Cambridge (Massachusetts), March 10: How to involve India’s massive middle class and its rich and hefty diaspora in India’s growth story? Where to find a place for thus far marginalised rural India in its growth narrative? How to drive systemic change in education and why is the Indian political scene so unattractive to its young people?
These were some of the questions that panellists grappled with on the first day of the India Conference, the largest student-run India-focussed conference in the US, organised by the students of Harvard University March 9-10.
Now in its tenth year, the conference with the theme of “India vs. India – Local Strength or Global Growth?” was attended on the first day by 22 speakers mingling with over 300 attendees representing voices from across the professional and ideological spectrum.
The theme refers to the decision to embrace India’s daunting complexity and seeming incoherence rather than over-simplifying the hackneyed “growth story”, according to the organisers.
Focusing on government and development issues Saturday at the Harvard Kennedy School in Cambridge, panellists alluded again and again to the reality of the many stories of India.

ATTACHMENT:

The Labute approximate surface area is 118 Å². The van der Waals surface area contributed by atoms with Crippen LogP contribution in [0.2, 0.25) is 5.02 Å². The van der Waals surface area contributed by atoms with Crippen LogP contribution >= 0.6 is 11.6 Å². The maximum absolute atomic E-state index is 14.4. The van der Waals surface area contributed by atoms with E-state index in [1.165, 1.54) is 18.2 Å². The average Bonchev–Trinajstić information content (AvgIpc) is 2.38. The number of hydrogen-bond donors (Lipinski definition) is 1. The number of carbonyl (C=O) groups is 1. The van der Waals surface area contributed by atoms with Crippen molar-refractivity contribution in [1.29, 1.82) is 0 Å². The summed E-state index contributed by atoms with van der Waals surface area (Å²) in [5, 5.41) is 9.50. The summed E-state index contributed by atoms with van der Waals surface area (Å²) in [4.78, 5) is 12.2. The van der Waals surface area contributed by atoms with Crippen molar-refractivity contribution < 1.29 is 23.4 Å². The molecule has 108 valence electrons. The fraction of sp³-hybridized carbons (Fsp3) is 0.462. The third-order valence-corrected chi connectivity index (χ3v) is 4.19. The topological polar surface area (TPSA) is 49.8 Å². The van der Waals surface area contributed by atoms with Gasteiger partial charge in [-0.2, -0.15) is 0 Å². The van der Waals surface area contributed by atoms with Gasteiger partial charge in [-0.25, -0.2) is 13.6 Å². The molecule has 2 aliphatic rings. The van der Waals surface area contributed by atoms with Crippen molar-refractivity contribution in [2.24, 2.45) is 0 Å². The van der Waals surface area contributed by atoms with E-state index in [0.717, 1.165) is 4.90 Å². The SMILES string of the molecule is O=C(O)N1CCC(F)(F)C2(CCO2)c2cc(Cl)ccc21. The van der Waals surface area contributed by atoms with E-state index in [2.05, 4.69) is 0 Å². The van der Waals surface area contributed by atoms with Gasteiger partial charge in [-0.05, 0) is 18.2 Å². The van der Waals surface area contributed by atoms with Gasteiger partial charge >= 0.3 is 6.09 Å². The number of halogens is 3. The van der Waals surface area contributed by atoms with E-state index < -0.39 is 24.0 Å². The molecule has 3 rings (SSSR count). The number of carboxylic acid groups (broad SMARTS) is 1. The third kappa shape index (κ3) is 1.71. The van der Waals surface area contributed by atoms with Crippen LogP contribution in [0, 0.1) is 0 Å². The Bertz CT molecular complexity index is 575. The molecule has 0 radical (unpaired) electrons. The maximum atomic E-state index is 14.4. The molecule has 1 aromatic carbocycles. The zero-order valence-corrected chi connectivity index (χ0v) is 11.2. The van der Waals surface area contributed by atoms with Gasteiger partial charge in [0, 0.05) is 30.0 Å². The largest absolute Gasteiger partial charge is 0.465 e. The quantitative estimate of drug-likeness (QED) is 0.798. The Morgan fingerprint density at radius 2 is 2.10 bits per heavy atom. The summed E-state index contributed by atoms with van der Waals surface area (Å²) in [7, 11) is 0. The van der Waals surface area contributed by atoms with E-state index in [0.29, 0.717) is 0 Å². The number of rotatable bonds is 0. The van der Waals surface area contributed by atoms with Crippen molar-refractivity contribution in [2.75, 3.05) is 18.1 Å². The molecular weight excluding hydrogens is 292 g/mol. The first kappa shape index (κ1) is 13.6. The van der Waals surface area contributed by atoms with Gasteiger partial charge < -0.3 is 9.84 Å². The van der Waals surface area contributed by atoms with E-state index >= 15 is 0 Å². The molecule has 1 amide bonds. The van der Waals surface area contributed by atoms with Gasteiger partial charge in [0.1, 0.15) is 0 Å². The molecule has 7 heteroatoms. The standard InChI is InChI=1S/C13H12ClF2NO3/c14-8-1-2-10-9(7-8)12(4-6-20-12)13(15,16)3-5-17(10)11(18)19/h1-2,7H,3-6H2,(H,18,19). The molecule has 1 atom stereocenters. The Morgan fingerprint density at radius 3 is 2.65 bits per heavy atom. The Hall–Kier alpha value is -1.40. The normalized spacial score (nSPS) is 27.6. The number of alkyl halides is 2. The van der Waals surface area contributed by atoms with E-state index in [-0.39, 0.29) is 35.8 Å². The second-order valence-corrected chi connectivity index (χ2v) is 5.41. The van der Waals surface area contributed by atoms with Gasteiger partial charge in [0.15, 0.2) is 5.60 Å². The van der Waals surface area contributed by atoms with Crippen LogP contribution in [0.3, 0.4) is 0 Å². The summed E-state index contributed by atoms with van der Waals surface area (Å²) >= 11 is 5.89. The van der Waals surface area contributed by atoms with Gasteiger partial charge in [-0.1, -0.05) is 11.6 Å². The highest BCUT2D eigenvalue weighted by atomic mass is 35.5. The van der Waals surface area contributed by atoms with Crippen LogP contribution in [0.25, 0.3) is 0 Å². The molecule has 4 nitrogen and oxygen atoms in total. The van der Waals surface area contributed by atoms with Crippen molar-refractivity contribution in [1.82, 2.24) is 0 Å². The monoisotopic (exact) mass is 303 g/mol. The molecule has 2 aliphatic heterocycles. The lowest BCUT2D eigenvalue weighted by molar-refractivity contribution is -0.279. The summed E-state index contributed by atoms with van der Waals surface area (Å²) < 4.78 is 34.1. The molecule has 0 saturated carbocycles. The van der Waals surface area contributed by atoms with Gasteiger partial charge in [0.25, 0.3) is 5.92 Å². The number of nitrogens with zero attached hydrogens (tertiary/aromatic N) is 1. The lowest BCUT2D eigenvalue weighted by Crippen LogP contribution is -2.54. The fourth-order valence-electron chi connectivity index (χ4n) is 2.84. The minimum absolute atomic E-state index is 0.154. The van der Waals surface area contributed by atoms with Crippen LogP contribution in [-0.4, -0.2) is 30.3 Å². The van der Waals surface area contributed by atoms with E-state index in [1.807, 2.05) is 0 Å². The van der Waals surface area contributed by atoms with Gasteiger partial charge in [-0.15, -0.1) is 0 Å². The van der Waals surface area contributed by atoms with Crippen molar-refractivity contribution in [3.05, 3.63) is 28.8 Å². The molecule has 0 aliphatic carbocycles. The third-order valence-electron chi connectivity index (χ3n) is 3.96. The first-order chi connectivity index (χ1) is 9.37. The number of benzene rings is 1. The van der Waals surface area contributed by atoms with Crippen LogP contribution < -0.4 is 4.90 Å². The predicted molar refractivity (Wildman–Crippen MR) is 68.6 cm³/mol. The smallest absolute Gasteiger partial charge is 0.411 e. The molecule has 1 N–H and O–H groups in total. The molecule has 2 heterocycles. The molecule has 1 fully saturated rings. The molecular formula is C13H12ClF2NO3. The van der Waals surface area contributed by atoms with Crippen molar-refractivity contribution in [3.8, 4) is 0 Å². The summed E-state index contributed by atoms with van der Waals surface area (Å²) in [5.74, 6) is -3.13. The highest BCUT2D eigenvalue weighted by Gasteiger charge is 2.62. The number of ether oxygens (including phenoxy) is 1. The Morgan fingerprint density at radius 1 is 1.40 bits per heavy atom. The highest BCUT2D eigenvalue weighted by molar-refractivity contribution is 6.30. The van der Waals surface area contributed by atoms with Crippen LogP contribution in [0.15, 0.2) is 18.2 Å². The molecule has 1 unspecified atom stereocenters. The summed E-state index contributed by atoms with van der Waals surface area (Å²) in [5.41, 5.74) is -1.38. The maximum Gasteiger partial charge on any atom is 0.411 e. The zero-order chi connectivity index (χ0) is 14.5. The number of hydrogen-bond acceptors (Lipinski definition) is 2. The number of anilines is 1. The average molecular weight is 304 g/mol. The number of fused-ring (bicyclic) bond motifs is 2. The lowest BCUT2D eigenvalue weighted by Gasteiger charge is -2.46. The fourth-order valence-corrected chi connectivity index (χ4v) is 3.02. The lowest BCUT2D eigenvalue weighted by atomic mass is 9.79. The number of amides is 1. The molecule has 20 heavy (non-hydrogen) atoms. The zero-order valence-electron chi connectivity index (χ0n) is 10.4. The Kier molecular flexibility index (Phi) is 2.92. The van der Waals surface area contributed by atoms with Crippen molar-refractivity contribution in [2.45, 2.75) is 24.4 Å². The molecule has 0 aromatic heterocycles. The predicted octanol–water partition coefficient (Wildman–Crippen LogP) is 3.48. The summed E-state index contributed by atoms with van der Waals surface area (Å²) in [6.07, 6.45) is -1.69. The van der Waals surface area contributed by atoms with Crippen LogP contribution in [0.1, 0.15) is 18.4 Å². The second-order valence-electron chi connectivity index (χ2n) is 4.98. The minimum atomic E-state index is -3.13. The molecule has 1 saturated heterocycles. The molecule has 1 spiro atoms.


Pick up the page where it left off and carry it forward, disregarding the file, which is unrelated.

There was the economist’s story of India, the politician’s, the student’s, and, bit by bit, a more multilayered narrative Indian story than any of these, which could not be encapsulated in any one way.
The daunting nature of India’s complex problems and systemic and infrastructural challenges were described in great detail by each of the conference’s four keynotes Saturday.
Ashok Alexander, formerly country director of the Bill and Melinda Gates Foundation, spoke about the need to rise above the standard reaction of paralysis in the face of this complexity.
Arun Singh, deputy chief of mission at the Indian embassy in Washington, mentioned the many colours of India and the difficulty they pose when viewed through the lens of US cooperation, but closed on a hopeful note, touching briefly on the portfolio of internationally cooperative research achieved nonetheless.
Ajay Maken, Indian minister of housing and urban poverty alleviation, talked about how India and its policy-makers took a decade to accept that urbanisation is inevitable, but today everybody understands that urbanisation is actually desirable.
Sam Pitroda, advisor to the prime minister on public information infrastructure, spoke about radicalising democracy through making information more radically available to a new generation of Indians.
Sunday’s events at the Harvard Business School campus in Boston, across the Charles river, promise to continue this dialogue.